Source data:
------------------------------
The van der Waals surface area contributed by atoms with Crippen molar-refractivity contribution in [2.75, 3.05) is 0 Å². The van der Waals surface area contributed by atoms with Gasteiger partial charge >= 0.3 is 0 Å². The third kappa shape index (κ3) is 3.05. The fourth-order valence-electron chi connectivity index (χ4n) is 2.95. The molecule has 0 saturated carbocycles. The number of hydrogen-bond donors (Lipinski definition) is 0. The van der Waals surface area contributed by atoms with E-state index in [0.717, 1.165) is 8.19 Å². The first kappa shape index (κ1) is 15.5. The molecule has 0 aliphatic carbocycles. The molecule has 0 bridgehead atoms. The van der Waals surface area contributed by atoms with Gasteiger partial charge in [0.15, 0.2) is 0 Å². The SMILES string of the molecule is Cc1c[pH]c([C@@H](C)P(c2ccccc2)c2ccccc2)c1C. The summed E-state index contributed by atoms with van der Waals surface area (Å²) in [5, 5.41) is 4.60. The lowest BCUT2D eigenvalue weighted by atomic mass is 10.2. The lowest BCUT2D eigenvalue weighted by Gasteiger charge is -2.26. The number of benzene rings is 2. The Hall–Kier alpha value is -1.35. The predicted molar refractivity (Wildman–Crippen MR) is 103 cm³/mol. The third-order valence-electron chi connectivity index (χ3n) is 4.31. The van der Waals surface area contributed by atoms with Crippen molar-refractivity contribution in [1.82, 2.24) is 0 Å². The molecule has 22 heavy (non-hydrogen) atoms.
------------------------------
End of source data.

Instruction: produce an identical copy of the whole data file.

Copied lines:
The van der Waals surface area contributed by atoms with Crippen molar-refractivity contribution in [2.75, 3.05) is 0 Å². The van der Waals surface area contributed by atoms with Gasteiger partial charge >= 0.3 is 0 Å². The third kappa shape index (κ3) is 3.05. The fourth-order valence-electron chi connectivity index (χ4n) is 2.95. The molecule has 0 saturated carbocycles. The number of hydrogen-bond donors (Lipinski definition) is 0. The van der Waals surface area contributed by atoms with E-state index in [0.717, 1.165) is 8.19 Å². The first kappa shape index (κ1) is 15.5. The molecule has 0 aliphatic carbocycles. The molecule has 0 bridgehead atoms. The van der Waals surface area contributed by atoms with Gasteiger partial charge in [0.15, 0.2) is 0 Å². The SMILES string of the molecule is Cc1c[pH]c([C@@H](C)P(c2ccccc2)c2ccccc2)c1C. The summed E-state index contributed by atoms with van der Waals surface area (Å²) in [5, 5.41) is 4.60. The lowest BCUT2D eigenvalue weighted by atomic mass is 10.2. The lowest BCUT2D eigenvalue weighted by Gasteiger charge is -2.26. The number of benzene rings is 2. The Hall–Kier alpha value is -1.35. The predicted molar refractivity (Wildman–Crippen MR) is 103 cm³/mol. The third-order valence-electron chi connectivity index (χ3n) is 4.31. The van der Waals surface area contributed by atoms with Crippen molar-refractivity contribution in [1.82, 2.24) is 0 Å². The molecule has 22 heavy (non-hydrogen) atoms.